As Val wrote when I posted the link on Facebook, Good resource and point of view with concrete actions to take. They need to give this to students in school. 

Val Oliver, an Originator/Creator/Writer/Director/Producer.

Making art will never be an entirely reasonable, rational pursuit. Excess, immersion, wildness, and obsessiveness can all fuel our work. But that doesn’t have to be the way we deal with all aspects of our lives.

Protect the wildness of your art practice. Keep the radical parts radical by cutting out the chaos. 

Sustainable means your life can work over the long term. A lot of artists’ lives are built for 23-year-old single, frenetic, healthy, childless workaholics. That doesn’t last. Our lives change and our needs change.

Sustaining is radical.

(Starving is not.)

In These Days ...

These days find me consumed by a writing course that I'm doing ...

Consumed.  In a way that I haven't been since those rare occasions when school or uni were teaching me things that I was passionate about. 

Writing was my first love, closely followed by photography, way back in my childhood.  But it was writing that took most of my attention when I lived in New Zealand.  Then I flew, I was teacher for while, I wandered some, and I mostly misplaced my writing ... in one sense. 

In another way, blog-writing arrived and I started out on a different kind of writing.  One that I probably didn't really consider as 'writing' ... it occurs to me now, as I realise I have never stopped writing.  I only stopped writing that novel.  I only packed away my manuscript of interviews with climbers.  I only stopped the book-orientated writing.

But anyway, I am writing again.  I have book I want to finish soon.  It's complicated.  I almost made it simple but that would be silly.  I like complications ... why would I write a simple book. 

All that to say, if you're thinking you have a book in you, if you want to explore the whole process ... from the idea to the publishing (including all the tiny details along the way), then I highly recommend you take Christine Mason Miller's course, The Conscious Booksmith.

It's consuming, and fun, and satisfying, and exciting ... it contains all the elements of a damn fine adventure actually.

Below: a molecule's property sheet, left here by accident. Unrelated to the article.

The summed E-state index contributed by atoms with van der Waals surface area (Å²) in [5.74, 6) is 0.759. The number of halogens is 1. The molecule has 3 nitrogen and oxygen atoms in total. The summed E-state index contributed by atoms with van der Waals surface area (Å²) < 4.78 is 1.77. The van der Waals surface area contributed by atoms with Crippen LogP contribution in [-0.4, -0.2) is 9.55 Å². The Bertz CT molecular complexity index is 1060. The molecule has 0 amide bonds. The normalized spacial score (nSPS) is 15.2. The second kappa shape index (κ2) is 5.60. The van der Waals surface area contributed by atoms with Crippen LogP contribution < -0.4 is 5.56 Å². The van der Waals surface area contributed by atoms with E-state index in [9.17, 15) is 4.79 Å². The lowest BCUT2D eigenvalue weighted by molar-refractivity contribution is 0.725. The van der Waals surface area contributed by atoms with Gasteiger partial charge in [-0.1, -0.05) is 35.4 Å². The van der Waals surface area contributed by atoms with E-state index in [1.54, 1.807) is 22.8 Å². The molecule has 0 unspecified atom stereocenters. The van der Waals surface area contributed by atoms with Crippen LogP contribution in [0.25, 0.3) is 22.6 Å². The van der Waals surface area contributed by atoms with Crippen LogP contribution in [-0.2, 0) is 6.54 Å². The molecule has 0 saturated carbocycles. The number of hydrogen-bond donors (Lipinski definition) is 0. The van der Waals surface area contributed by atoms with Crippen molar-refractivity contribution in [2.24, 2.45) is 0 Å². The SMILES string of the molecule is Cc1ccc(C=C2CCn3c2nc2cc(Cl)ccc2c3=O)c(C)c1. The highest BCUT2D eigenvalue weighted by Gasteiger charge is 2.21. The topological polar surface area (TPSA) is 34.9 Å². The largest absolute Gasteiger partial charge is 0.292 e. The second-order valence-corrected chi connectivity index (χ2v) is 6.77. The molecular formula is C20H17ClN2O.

Oh!  And adventures.  I'm off road-tripping to France next week.  My Belgian bloke has surprised me with a small pilgrimage, in honour of one of my favourite New Zealand authors.  Really surprised and delighted me.

In July, I'm road-tripping, with Helen, to Italy.  Oh the adventures we have planned.  I shall be blogging that road-trip.

August is Norway and I can't tell you how much I'm looking forward to spending time with Ren.

For now ... it's all about waiting for this special couple's little girl to arrive in the world. And there a ballet performance and a poetry reading planned for tomorrow.  Dank u wel, to the lovely Ruth, who organises some of my best adventures here.




The Arts, Kurt Vonnegut

The arts are not a way to make a living. They are a very human way of making life more bearable. Practicing an art, no matter how well or badly, is a way to make your soul grow, for heaven's sake. Sing in the shower. Dance to the radio. Tell stories. Write a poem to a friend, even a lousy poem. Do it as well as you possible can. You will get an enormous reward. You will have created something.

Kurt Vonnegut, A Man Without a Country.

This song, by Ingrid Michaelson, seemed the right kind of sound for the sunshiney, whimsical afternoon this day became ...

Christine Mason Miller - The Conscious Booksmith.

I'm teaching this course because I need it.

Christine Mason Miller,  talking of her e-course, The Conscious Booksmith.

I've signed up to do another workshop in the months ahead.  Like the marketing workshop, this one is absolutely vital for me to move forward into a world I know nothing about. 

And so when a woman I have been 'following' online for years, a woman whose work I love, and whose way of putting herself out into the world fills me with respect, offers a workshop on how to make my book real while fitting it into the flow of my own chaotic life ... then obviously I'm going to sign up.

It helps that it is affordable otherwise I might have been left at the window looking in like a kid longing to join but unable to.  But that's something else about Christine.  Her self-confessed mission is about 'Creating spaces, gatherings, businesses, communities, brands and containers that inspire healing, transformation, and stepping more fully into the truth of the world's relentless need for our unique voice in the world.'